• Dispersion is unavoidable but a well-designed lens is able to reorganize light so that, in the end, all wavelengths converge at the same point and so produce a sharp image with a high degree of colour accuracy.

Flint glass

Flint glass is made from a combination of silicon dioxide (SiO2) and lead or potassium.

• Flint glass typically has a higher refractive index value than crown glass which means that dispersion is more evident.
• Flint glass absorbs most ultraviolet light but comparatively little visible light and is often used in telescope lenses.

The diagram

In this diagram a ray of incident light strikes one of the three rectangular surfaces at an angle so that it exits from the middle of another.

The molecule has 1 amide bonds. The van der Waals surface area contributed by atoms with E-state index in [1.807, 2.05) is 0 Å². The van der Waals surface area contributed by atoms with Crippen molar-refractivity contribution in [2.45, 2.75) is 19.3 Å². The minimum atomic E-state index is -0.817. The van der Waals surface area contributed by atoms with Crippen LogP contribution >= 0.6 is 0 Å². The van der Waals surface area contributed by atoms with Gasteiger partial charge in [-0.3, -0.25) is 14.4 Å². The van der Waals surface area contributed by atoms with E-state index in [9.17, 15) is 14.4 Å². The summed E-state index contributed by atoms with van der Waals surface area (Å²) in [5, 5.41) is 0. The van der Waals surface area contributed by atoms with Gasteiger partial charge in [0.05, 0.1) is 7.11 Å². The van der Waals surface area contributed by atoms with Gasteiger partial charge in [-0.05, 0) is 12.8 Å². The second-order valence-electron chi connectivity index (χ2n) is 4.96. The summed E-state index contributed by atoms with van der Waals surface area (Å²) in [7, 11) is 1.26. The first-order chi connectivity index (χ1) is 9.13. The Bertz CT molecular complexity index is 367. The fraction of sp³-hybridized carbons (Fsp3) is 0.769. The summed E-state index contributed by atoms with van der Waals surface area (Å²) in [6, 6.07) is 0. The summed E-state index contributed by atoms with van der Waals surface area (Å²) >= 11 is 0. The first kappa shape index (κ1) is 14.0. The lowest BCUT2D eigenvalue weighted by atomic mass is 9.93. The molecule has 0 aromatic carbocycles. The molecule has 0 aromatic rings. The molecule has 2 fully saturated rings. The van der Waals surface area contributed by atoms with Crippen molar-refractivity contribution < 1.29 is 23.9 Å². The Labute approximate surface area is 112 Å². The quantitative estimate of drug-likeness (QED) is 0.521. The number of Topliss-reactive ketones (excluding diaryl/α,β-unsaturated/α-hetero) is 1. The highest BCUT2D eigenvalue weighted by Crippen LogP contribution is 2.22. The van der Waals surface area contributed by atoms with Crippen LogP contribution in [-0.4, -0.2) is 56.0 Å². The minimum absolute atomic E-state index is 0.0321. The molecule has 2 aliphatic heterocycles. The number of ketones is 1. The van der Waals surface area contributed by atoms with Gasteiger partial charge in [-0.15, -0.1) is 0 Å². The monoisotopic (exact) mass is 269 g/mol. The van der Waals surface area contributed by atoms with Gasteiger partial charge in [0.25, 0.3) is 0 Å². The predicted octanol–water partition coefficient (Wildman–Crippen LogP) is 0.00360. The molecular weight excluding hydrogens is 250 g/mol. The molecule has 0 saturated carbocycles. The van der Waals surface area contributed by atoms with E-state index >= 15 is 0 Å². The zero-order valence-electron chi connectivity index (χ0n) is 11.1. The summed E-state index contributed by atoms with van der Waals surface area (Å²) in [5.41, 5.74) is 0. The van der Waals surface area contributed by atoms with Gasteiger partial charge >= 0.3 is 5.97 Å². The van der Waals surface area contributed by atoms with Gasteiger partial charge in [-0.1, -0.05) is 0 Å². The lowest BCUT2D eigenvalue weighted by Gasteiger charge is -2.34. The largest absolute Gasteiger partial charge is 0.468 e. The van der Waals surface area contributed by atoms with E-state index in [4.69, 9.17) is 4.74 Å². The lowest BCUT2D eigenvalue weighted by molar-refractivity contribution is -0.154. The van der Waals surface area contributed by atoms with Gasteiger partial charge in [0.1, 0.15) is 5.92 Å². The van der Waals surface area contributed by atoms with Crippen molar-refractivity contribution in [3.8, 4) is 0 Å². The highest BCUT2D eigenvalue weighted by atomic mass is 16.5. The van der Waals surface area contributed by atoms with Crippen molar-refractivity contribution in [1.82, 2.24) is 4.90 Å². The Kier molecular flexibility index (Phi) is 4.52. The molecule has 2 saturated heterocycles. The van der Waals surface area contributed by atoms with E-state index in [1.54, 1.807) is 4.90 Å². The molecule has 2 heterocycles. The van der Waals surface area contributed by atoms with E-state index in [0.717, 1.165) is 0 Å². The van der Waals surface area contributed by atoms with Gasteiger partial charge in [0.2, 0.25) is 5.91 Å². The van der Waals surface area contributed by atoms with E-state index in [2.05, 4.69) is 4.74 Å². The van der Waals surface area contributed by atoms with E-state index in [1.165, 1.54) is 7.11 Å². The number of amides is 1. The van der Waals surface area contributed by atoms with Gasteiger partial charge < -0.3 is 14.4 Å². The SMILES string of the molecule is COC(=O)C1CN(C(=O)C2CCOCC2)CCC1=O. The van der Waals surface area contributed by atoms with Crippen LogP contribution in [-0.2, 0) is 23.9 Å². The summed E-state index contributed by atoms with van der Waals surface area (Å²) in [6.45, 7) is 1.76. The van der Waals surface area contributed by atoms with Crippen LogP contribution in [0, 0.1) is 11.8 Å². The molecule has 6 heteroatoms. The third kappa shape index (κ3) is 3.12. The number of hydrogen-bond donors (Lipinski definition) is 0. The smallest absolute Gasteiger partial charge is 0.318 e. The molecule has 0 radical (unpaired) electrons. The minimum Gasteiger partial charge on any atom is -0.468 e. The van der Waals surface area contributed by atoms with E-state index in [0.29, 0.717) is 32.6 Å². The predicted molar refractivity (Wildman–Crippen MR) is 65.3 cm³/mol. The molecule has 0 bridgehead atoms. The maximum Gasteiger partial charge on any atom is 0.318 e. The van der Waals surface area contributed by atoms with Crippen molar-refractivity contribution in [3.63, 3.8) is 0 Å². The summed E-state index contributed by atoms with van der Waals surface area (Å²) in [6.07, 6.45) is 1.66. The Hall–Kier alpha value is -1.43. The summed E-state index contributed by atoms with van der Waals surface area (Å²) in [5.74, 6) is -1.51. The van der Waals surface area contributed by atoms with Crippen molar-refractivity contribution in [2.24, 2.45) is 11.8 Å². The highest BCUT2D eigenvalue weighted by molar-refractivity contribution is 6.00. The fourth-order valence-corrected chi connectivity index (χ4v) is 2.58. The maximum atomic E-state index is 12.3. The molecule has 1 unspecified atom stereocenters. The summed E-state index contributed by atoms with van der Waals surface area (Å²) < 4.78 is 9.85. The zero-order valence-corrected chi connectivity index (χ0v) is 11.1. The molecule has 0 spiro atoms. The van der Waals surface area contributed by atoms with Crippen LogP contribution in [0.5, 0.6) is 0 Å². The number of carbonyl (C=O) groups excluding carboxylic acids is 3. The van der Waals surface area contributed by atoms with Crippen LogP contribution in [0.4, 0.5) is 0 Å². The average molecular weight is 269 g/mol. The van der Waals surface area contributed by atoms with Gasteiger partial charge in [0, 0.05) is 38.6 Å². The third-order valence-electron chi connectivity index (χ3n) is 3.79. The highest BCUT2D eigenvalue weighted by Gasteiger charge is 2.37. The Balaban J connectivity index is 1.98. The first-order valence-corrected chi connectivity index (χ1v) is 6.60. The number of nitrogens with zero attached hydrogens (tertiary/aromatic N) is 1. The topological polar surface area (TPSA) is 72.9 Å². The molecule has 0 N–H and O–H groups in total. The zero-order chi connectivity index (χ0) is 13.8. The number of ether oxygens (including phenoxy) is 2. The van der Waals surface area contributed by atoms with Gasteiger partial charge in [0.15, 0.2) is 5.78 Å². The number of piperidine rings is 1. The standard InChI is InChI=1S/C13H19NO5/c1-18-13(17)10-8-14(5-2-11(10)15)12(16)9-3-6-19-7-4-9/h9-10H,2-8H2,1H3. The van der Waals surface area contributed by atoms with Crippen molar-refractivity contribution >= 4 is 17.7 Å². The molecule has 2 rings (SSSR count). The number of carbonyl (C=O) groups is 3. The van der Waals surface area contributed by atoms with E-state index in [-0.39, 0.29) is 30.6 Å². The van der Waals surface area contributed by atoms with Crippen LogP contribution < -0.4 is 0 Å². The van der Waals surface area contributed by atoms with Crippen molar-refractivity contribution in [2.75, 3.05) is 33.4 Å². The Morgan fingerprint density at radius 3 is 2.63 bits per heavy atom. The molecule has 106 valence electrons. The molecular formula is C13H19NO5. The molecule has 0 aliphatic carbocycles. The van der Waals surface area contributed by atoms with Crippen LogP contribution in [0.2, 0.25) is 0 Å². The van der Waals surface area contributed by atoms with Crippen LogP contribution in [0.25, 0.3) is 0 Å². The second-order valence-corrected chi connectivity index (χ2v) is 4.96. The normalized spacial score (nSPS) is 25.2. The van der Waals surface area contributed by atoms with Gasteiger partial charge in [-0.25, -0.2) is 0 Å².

• The light source used produces white light which is focused into a narrow beam.
• As the ray enters the prism the angles of incidence and refraction are the same.
• When the light exits the prism the angles of incidence and refraction are the same.
• The light source and prism are arranged on a suitable surface, such as a piece of paper so that the dispersed colours are visible to an observer.
• Remember that light is only visible when either its source is in view or when transmitted light strikes a surface, in this case, the paper.
• The human eye sees white when all the colours that make up visible light are combined together and strike a neutral coloured surface that reflects all wavelengths equally.